Demand is high for a new Saginaw Valley State University academic program designed for advanced practice nurses passionate about caring for patients suffering from mental health conditions or substance use addiction.
In May, SVSU enrolled the first 16 students — all certified nurse practitioners — in its Psychiatric Mental Health Nurse Practitioner program, created by the university in response to shifting medical care demands caused in part by the opioid epidemic.
Less than two months after the first classes began, more and more certified nurse practitioners have expressed interest in joining the program, said Kathleen Schachman, the initiative’s coordinator and educator.
“We have heard from many people who have expressed interest in this program,” said Schachman, SVSU’s Harvey Randall Wickes Endowed Chair in Nursing. “We knew there was a high demand. Since we started the program, the demand has exceeded expectations.”
Schachman said students who complete the program will be certified on how best to utilize resources and telehealth — a form of medical practice that in part utilizes telecommunication technology modified for health care-related response — to treat patients both in-person and from afar. For instance, the curriculum will address how to respond to patients living in rural settings, where medical care facilities are scarce and patients often are unwilling to travel outside their community to seek help.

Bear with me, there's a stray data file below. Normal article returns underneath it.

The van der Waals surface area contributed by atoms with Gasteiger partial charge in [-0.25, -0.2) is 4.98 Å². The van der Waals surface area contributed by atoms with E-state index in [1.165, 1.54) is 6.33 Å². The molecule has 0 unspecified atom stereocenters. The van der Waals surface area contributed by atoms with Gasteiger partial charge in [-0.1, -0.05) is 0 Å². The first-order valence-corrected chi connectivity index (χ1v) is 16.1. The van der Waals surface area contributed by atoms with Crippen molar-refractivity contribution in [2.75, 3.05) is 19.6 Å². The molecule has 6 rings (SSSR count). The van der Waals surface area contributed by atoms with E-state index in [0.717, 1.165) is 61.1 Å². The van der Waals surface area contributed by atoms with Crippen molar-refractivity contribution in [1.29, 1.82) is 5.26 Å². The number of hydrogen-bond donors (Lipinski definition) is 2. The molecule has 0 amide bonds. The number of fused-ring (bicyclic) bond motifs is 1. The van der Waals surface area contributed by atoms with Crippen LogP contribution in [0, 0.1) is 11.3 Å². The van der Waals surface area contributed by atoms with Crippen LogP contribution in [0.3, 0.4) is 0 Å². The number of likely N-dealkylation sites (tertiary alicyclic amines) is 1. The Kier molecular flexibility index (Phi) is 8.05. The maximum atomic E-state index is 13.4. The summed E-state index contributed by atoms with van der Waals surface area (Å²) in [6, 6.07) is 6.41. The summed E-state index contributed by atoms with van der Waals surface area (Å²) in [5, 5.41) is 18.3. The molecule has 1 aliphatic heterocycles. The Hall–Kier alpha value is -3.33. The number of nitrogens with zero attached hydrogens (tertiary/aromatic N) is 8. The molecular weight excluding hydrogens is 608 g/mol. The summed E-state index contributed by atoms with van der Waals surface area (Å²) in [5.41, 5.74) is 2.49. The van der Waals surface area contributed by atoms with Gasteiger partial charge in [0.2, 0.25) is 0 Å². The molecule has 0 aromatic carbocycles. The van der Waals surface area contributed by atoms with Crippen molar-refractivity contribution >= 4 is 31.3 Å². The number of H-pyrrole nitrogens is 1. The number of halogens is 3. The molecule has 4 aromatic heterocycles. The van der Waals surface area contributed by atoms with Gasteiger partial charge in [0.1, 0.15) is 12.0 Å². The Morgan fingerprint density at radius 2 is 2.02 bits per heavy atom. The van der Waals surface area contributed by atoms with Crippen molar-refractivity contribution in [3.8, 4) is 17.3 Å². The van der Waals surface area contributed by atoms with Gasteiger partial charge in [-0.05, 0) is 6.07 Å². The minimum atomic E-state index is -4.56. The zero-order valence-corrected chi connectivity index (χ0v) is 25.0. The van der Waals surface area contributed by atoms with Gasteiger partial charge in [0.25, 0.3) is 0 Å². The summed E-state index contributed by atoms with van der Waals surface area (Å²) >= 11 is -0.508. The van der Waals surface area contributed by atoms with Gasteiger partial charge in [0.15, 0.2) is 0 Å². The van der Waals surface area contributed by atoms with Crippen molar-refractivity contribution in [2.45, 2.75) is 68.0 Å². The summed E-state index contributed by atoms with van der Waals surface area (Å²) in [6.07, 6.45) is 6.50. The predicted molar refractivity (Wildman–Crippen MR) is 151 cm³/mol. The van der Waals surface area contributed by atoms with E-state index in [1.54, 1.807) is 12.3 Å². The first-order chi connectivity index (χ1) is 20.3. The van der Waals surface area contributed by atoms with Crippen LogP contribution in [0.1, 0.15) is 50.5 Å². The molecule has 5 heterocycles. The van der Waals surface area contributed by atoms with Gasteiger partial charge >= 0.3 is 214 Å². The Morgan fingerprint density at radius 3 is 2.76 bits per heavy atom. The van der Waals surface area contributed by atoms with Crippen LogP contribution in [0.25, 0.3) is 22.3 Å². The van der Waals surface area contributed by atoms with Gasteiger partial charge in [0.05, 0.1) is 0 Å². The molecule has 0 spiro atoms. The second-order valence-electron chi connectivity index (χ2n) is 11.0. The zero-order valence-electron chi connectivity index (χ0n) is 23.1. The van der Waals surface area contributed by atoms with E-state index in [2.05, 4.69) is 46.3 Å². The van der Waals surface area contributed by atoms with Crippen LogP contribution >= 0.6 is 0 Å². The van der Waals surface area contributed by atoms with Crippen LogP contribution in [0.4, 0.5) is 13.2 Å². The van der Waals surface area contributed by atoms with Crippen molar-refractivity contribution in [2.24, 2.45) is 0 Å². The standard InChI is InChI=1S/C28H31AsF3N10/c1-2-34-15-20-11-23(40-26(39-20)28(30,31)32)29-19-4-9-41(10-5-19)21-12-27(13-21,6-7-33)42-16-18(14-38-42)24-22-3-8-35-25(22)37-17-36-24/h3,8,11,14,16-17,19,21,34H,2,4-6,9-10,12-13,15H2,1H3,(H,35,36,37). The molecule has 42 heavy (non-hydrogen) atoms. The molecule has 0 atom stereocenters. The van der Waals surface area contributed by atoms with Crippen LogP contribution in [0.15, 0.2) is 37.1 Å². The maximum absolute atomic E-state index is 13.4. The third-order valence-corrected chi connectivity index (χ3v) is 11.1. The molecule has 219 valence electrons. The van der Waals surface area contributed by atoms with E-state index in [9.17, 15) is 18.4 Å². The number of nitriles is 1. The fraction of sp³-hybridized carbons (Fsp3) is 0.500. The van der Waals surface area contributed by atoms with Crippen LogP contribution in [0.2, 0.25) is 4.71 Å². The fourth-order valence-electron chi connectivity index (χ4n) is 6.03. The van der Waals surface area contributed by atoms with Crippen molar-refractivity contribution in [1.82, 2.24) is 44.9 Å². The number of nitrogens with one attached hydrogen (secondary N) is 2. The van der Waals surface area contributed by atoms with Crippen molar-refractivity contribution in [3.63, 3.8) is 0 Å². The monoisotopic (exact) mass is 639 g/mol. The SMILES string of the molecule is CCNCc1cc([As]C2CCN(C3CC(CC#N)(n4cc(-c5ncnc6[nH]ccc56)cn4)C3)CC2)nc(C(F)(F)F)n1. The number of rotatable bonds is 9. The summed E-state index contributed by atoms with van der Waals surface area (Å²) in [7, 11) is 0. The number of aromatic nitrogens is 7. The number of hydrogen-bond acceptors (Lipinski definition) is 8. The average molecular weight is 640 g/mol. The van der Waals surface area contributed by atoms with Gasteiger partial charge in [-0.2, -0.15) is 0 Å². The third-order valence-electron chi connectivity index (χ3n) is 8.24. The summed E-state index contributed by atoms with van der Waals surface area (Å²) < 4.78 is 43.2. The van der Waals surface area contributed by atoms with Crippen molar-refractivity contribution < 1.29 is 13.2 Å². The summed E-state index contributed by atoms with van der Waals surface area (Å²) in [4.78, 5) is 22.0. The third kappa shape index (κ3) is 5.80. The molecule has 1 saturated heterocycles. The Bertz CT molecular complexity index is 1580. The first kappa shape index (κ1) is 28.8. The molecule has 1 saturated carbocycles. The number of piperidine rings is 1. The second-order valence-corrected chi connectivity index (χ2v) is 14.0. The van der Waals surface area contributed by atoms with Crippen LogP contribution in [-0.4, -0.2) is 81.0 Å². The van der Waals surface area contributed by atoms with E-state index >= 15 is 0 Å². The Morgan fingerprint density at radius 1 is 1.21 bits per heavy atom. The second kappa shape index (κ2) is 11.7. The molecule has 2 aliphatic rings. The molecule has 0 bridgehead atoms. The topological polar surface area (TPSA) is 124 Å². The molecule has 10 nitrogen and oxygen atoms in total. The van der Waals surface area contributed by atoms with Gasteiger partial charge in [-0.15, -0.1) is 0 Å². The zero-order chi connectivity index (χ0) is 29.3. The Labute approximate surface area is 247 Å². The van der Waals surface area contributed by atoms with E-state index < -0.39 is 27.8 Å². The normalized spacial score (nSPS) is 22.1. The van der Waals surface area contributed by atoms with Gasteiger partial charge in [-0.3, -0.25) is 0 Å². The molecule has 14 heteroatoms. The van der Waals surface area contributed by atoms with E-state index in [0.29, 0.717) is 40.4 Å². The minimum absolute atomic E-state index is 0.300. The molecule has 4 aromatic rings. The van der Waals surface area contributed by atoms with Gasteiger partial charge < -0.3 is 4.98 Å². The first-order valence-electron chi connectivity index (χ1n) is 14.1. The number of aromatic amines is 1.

“By combining didactic, simulation, and clinical immersion experiences, graduates of the program will have the expertise to effectively manage the complexity of both medical and psychiatric conditions, with a unique focus on addictions,” she said.
“In rural communities — where access to care is an obstacle — having a provider with expert knowledge and skill to integrate these aspects of healthcare should lead to improved clinical outcomes by making mental health care more available, and by reducing stigma associated with mental health and addictions treatment.”
Schachman and SVSU have experience in delivering the type of medical care taught in the university’s new post-graduate certification program. She helps oversee Bay Community Health Clinic, which is a Bay City-based medical facility operated jointly by SVSU, the Bay County Department of Health, and Bay-Arenac Behavioral Health. There, staff and student interns respond to local residents, including a growing number of individuals dealing with opioid addictions. The clinic also practices telehealth with patients residing in rural communities outside Bay City.
Nurses enrolled in SVSU’s Psychiatric Mental Health Nurse Practitioner program engage in exclusively-online studies over the course of a four-semester schedule.
Information for the program will be available at svsu.edu/pmhnp.